Literacy In Shakespeare's Sonnets

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Thesis: The Sonnets hold a strange space in the Shakespeare works of literacy, for they are studied as often by literary historians searching for biographical clues to who the author was and whom he loved, as they are by readers finding solace and stimulation in his poetry. However as much as we try and read the poems as poems – at times flirtatious, at times romantic or feverishly passionate, often cynical, sometimes bitter and frequently mournful – lurking behind our readings are 400 years of rumour and speculation about Shakespeare’s sexuality and the identity of his addressees. Perhaps that is inevitable for a collection written in the first person, as the temptation to merge the narrator’s ‘I’ with the poet’s own
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H. is the same person as the character in the Sonnets usually described as ‘the Fair Youth’ to whom the first 126 of the poems are addressed. The poet Don Paterson calls this a ‘sly euphemism’ (believing it desexualises and romanticises the relationship) and prefers ‘the Young Man’. The first 17 sonnets, usually referred to as the ‘procreation sonnets’, suggest that this young man, ‘in single life’, ‘beloved of many’ but loving no one in return, ‘’gainst time’s scythe can make defence’ by giving birth to an heir: ‘Against this coming end you should prepare, / And your sweet semblance to some other give’. Possibly a commission from the youth’s mother, these poems urge the youth to think to the future and a time when he will give birth to ‘some child of yours’ .. In Sonnet 18, possibly the most famous sonnet of them all, beginning ‘Shall I compare thee to a summer’s day’, a transition takes place as the narrator seems to fall in love with his addressee. No longer persuading the youth to live on in his descendants, instead the narrator wants to immortalise him in the ‘eternal lines’ of his poetry, somewhat immodestly (although, as it turns out, correctly!) proclaiming that ‘So long as men can breathe or eyes can see, / So long lives this, and this gives life to thee’. And from Sonnet 19 to Sonnet 126 we have a sequence of 108 poems that traces the twists and turns of their…show more content…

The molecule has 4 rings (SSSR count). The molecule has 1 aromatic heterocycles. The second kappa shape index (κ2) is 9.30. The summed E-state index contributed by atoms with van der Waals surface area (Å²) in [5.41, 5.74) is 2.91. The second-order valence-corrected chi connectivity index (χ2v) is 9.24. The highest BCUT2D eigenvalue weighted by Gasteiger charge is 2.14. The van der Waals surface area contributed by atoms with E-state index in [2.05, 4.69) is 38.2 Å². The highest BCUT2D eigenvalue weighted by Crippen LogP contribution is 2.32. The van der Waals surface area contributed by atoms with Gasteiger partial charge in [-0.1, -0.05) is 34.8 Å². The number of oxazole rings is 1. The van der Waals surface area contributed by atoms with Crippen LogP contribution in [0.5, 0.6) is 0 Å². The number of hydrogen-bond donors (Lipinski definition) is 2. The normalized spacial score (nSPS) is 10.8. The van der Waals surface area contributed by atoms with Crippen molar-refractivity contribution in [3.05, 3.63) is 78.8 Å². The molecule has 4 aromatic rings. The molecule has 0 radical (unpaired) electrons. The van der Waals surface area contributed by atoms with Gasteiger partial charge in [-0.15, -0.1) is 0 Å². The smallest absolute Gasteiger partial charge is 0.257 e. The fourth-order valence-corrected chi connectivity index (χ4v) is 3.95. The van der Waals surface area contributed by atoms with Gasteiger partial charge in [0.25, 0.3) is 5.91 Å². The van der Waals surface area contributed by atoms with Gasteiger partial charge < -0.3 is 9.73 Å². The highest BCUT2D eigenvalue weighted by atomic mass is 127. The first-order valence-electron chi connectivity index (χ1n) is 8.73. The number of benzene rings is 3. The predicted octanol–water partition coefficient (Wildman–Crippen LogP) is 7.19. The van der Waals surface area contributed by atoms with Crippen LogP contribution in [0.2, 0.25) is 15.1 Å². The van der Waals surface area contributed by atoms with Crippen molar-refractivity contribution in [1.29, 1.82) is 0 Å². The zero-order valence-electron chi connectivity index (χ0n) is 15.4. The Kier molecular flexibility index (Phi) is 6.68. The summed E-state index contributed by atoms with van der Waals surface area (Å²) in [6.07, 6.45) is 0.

Not only is the youth ‘a man in hue’ , he is also attractive to (and attracted to) both men and women ‘all hues in his controlling, / which steals men’s eyes and women’s souls amazeth’. The narrator’s lines are ‘black’ because they are often filled with uncertainty about whether the constancy of his own feelings are reciprocated – ‘Thou mayst be false’ , ‘the false heart’s history / is writ in moods’ – acknowledging the ‘power to hurt’ the youth has over him, his love for him ‘a maddening fever’.. The final sonnet of the Fair Youth sequence is possibly the most tender, addressed to ‘my lovely boy’ , who some readers, in an attempt to mask the homoeroticism of the verses, have suggested is Cupid, but who, to me, seems to be very clearly the same young man that appears in the rest of the sequence. It is a strange sonnet, composed of six rhyming couplets, its 12 lines gesturing to the missing final couplet, suggesting the relationship is unfinished, ended too soon by Nature’s ‘audit’, the call of time that ‘answered must be’. While their love has been immortalised in Shakespeare’s lines, the reality of life is that everything comes to a conclusion, and in our humanness we are at Time’s mercy. This provides a fitting book-end to the initial sonnets as the narrator has evolved from the boastful,
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